Construction Dust: Important Safety Information You Really Should Read

Published : 08/18/2017 14:45:40
Categories : Harrison Hire & Sales Posts

Construction dust ruins and ends lives every day and yet the industry is worryingly unaware. We know this is an issue that gets pushed to the bottom of the pile of priorities, but reading this article will take 2 minutes and can help to protect you, your colleagues AND ensure that you meet your legal responsibilities.

The construction industry suffers from one of the highest numbers of occupational cancer deaths, such as lung cancer and mesothelioma; a total of 3,700 in 2005. 2600 of these deaths are related to asbestos. Most people, even outside of the construction industry are aware of the risks that this substance poses, yet many builders, (particularly self-employed ones) don’t invest in the right equipment to keep themselves and their employees safe. Unfortunately it can take between 15 and 60 years for the devastating effects of asbestos to become apparent.

60 deaths a year are related to silica exposure, but where is silica found? It is very common in many construction materials such as asphalt, brick, cement, concrete, drywall, grout, mortar, stone, sand, and tile. Again, silicosis can take years to show up so the effects of silica are not always quick to be seen.

Cancer is not the only concern. Between 2007 and 2015 it is estimated that around 3,000 construction workers experienced some form of breathing or lung problems which they believed were either caused, or worsened by working with ‘dusts from stone, cement, bricks or concrete’. Unsurprisingly there is a higher incidence of breathing and lung problems in the construction industry.

Another worrying revelation from the survey was the number of workers who were not supplied with the right equipment. Damping down dust isn’t always suitable for controlling dust, so the effective alternative is extraction, yet 8.3% of construction workers don’t expect to be provided with some form of extraction equipment (instead of dry sweeping), and a further 31.9% said that this would be a rare occurrence. An employer who fails to protect their employees from risks is breaking the law.

Silica dust compared to a pennyQ: How do we minimise these risks and save lives?

A: Control the dust at source, put on a dust mask and leave that sweeping brush alone!

Controlling the dust at source is the easiest way to reduce airborne dust and reduces the amount of dust to clean. This can be done in two different ways - either with water suppression (damping down), or with a safety vacuum (depending on whether any power tools are being used). Emulsifying the dust in water is extremely effective as it stops the dust getting in the air and prevents any inhalation of the potentially lethal dust. This dust suppression is ideal for outdoor jobs and is a common feature on most leading manufacturers’ tools. Stihl’s electronic water control system is an example (see http://www.stihl.co.uk/water-control-for-dust-suppression.aspx for details).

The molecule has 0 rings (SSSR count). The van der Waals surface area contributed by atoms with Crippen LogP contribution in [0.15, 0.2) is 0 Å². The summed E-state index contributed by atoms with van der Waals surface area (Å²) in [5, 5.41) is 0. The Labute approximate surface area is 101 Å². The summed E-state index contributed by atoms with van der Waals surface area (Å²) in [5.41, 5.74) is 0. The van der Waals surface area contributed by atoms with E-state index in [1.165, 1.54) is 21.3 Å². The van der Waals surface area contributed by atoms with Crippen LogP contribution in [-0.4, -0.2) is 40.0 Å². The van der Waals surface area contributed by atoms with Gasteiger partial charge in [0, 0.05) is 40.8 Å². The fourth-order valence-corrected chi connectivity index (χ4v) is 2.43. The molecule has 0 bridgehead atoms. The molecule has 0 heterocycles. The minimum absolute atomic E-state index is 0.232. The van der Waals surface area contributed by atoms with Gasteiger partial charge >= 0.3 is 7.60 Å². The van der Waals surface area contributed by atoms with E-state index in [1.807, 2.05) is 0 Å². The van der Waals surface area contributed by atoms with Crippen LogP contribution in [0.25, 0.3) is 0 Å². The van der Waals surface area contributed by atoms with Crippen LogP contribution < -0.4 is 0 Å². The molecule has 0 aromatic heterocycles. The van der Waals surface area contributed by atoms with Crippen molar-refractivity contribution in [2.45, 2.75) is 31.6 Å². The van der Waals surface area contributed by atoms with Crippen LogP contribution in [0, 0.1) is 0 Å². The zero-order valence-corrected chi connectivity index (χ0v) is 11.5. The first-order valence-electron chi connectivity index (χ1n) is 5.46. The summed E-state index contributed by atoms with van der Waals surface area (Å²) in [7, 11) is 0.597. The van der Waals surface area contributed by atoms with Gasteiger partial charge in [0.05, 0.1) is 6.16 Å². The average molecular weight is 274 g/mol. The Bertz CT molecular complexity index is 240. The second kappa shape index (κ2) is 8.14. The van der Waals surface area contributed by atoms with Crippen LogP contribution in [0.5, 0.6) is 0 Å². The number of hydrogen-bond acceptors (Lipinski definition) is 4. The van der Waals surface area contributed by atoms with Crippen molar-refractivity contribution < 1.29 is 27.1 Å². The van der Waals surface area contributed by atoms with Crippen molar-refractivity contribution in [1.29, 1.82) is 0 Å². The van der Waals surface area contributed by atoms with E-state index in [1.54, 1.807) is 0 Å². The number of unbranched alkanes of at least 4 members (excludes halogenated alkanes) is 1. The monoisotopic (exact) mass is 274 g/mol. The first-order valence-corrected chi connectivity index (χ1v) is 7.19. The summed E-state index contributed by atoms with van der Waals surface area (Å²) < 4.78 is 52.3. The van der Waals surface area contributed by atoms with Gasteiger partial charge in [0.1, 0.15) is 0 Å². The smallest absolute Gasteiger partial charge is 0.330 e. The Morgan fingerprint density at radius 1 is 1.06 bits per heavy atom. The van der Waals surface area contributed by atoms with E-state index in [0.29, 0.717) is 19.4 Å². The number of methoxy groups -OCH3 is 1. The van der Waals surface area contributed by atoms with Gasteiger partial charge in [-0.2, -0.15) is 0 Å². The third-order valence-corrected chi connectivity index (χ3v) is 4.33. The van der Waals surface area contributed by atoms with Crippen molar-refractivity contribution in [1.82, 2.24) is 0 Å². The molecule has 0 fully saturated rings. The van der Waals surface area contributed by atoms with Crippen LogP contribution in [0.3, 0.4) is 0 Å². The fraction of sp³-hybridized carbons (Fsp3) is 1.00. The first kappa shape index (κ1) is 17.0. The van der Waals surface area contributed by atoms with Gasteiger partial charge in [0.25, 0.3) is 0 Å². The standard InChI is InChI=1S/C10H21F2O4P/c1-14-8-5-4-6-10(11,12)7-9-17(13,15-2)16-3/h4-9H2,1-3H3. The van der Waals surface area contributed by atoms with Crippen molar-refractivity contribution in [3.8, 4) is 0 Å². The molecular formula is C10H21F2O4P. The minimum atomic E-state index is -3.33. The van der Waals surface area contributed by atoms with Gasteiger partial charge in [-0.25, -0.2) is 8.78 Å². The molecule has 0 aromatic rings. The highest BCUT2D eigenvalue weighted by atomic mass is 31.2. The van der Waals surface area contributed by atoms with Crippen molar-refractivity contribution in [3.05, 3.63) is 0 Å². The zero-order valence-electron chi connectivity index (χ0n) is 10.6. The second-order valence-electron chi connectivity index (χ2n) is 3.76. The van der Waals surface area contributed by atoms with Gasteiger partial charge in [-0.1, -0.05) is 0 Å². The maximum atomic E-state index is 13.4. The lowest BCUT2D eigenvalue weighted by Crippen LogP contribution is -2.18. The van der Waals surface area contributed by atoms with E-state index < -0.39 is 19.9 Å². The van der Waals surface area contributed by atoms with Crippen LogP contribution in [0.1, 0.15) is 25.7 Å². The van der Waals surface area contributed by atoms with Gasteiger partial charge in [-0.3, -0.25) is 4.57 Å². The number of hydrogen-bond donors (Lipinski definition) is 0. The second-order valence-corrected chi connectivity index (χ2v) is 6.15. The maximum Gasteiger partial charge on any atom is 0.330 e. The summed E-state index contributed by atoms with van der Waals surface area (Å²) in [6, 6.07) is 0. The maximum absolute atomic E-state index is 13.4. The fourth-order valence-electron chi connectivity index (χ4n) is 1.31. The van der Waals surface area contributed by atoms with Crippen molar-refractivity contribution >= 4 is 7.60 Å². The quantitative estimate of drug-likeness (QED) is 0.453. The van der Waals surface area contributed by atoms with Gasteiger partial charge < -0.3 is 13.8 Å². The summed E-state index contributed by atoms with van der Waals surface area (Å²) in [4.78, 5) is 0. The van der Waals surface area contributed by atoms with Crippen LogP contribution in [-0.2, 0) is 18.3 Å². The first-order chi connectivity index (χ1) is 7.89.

When working indoors you may need to consider dry dust extraction by connecting a suitable vacuum cleaner to you power tool. It is important that the vacuum carries the “H-Class” symbol, as this will filter out the smallest, most dangerous dust then allow the operator to empty the vacuum easily without risk to the operator. See the Karcher range of safety vacuums here


Please note that you have a duty of care to dispose of hazardous waste responsibly. Read https://www.gov.uk/dispose-hazardous-waste/overview  for more details.

Even with the best dust suppression at source, dust will escape and build up on floors and other surfaces. Traditionally, an apprentice would pick up a sweeping brush to collect the dust. This is possibly the worst thing you can do – with every brush stroke dust that may contain asbestos or crystalline silica is thrown up in the air.

It isn’t the dust you can see that does most damage as this gets trapped by the natural filters in your nose and throat. It is that invisible dust, such as that shown next to the penny that does most damage as it goes straight into your lungs. It doesn’t take much dust to cause you irreparable harm.  The following link provides more information: http://www.hse.gov.uk/pUbns/cis36.pdf

Please act now – if you already know about these issues, please share this information with friends and colleagues. You know what the risks are. If you’d like advice then please get in touch or click http://www.hhands.co.uk/52-hazardous-dust-explosion-proof-vacuum-cleaners to see our range of products. We are experts in the control of hazardous dust and we’d be happy to help you find ways of working more safely.

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